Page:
The existing current classification of ovarian epithelial malignancies is based on descriptive histopathology and grading of the degree of differentiation. Using this approach the disease is broken out into six major classes as follows: Borderline malignancies, clear cell carcinomas, mixed mullerian tumors (MMT), mucinous adenocarcinomas, endometrioid adenocarcinomas, and papillary serous carcinomas (most common form constituting more than 80% of the cases). There are obvious differences in the traditional pathologic classifications of the various ovarian epithelial cancers based on their histologic appearance. There is also variability in recurrence rates depending on the histologic subtype. Despite this, all of these cancers are treated in the same manner outlined below. While the descriptive pathology can be helpful in assigning some prognostic information, it tells us little about what might be “driving” the underlying pathogenesis of the disease. Little is known about the molecular pathogenesis of these ovarian cancer subtypes.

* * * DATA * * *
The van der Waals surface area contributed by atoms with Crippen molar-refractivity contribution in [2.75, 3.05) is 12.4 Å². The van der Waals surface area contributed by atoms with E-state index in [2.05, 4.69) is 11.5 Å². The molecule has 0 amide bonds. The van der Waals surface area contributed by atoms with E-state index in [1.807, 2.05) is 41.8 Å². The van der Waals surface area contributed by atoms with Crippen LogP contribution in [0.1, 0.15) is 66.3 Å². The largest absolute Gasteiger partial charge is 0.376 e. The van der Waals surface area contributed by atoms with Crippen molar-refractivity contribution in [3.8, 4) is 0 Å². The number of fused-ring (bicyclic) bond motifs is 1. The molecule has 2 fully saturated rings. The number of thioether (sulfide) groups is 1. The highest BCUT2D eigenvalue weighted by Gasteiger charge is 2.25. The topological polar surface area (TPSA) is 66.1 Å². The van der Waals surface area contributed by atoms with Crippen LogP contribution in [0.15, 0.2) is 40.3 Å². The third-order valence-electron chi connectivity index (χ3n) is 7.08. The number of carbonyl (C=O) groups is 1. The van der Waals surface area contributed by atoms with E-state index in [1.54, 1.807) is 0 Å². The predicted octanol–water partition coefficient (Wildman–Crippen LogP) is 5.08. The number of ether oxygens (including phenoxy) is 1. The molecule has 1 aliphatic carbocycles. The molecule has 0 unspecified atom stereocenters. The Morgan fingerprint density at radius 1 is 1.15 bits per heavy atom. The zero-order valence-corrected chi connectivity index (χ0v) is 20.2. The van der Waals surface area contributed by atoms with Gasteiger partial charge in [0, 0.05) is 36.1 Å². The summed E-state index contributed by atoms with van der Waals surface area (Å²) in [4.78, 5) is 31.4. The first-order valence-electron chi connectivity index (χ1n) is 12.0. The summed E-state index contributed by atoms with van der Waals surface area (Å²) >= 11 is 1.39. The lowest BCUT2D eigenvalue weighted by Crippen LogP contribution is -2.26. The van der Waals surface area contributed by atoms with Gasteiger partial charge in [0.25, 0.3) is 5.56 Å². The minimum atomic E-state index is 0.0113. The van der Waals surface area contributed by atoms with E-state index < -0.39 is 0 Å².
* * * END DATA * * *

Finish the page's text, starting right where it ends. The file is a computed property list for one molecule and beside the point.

Within the UCLA Translational Cancer Research Laboratories at the Jonsson Comprehensive Cancer Center (JCCC) at UCLA we are attempting to better understand the genetic causes and molecular drivers of ovarian cancer. To this end, we have accessed large cohorts of clinical ovarian lesions that are annotated with clinical and demographic information. These lesions have been carefully molecularly characterized and we have been able to identified 4 new distinct molecular subgroups in ovarian cancer with very distinct dominant signaling pathways and signaling alterations. This information is being used to identify, develop and test novel and innovative approaches for the treatment of ovarian cancers. Broad preclinical testing of a growing number of directed inhibitors is being performed in parallel in the UCLA Translational Oncology Research Laboratory in Santa Monica using reliable preclinical ovarian cancer models. The initial “proof of concept” clinical trials are being conducted in the TRIO US clinical research network. With the large number of targeted therapies now in development, rational approaches for deciding which of the new therapies to test in clinic in which molecular ovarian cancer subtype and which ones to use in which combination are urgently needed. Our laboratory and clinical work has helped to develop promising novel treatment rationales are currently undergoing clinical validation in trials conducted within the existing TRIO US and Global clinical research networks.